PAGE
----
Entries Tagged ‘Dawn’:

The Direction of Light

Filed in Articles, Photography Tips on Sep.25, 2020

With the seasons now becoming colder and the sun lower in the sky. It’s the time of year that will offer you a softer, more angled light. Which can present the photographer with endless opportunities for dramatic images of wildlife.


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Wildlife Photography Tip-Side Lighting

Filed in Advice On Wildlife, Photography Tips on May.01, 2012

Following on from my previous Wildlife Photographic tip ‘Back-Lighting’ which gives your subject a strong outline and adds a great atmosphere, with a great deal of impact to your image, it’s counterpart ‘Side Lighting’ emphasizes a great deal of texture from the use of light highlighting your subject from the side, and when put to use in your image carefully it can produce a wonderful and dramatic image again with bags of atmosphere, giving the image a three-dimensional feel. A word of warning though from my own personal experiences ‘Side Lighting’ gives you the best results when the sun is low in the sky eg. Sunset, Sunrise.

Side Lighting does not work very well if the background is really cluttered or messy with lots of detail and other things going on so keep it as clean as possible, the idea is to isolate the light against your subject with a clear background illuminating your subject from the side bringing out all the texture in the feathers or fur at the same time creating a great deal of depth to the image. Always expose for the sunlit side of your subject, even at the cost of losing some shadow detail.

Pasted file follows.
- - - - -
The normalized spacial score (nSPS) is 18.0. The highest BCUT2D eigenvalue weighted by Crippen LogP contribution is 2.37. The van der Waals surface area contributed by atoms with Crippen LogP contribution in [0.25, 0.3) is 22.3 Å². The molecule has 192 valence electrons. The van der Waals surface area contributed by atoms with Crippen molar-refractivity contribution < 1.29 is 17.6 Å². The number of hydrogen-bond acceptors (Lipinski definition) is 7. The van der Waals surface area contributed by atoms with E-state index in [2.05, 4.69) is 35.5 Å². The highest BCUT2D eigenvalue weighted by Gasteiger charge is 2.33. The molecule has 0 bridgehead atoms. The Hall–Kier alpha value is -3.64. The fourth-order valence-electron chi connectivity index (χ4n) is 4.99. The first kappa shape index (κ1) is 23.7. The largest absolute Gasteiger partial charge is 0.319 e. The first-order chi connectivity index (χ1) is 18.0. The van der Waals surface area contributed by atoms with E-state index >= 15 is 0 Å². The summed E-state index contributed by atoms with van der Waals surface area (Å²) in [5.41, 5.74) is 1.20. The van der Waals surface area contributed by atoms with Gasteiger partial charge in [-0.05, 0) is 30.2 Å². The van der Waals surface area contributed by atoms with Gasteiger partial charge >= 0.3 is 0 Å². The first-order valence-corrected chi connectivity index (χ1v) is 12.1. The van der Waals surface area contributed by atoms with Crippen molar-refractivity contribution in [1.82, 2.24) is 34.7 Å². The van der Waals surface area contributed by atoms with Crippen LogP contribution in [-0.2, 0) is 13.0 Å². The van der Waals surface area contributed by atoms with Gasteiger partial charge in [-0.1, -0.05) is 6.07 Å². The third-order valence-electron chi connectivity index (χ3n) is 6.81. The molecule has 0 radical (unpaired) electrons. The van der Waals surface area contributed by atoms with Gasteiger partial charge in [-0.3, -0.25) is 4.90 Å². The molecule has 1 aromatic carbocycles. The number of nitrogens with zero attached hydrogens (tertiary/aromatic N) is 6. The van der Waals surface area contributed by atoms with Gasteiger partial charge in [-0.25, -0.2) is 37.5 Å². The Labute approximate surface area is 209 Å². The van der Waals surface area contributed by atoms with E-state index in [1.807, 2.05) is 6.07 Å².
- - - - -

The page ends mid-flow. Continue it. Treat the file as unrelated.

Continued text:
The way you use light in Wildlife photography is very important for the overall effect you are wishing to capture, Side Lighting is really effective when shooting close up portraits of wild animals and birds. The contours of the face are really well revealed, the texture of the fur and feathers really stand out a great deal more due to this mode of lighting. Try when possible to use the widest aperture you can on your telephoto lens rendering the background blurred, creating a smooth backdrop to your image.

Use ‘Side Lighting’ alongside ‘Back lighting’ as a part of your everyday Wildlife Photography, from the garden to the air, creating two very different images through the use of natural light which is at its very best during sunrise and sunset, illuminating your chosen subject from the side or the back in the case of ‘Back Lighting’.

I hope my photographic tips on ‘Side Lighting’ has helped you understand just how important light can be and how it will change and effect your photography, should you have any questions or queries then please drop me a line here and I will be more than pleased to answer them.  Lighting and how to use this to the best effect is one of many things I go through on my one to ones, where the sole aim is to improve your own wildlife photography. For more information on these days then please click here to be taken to my one to one page, many thanks.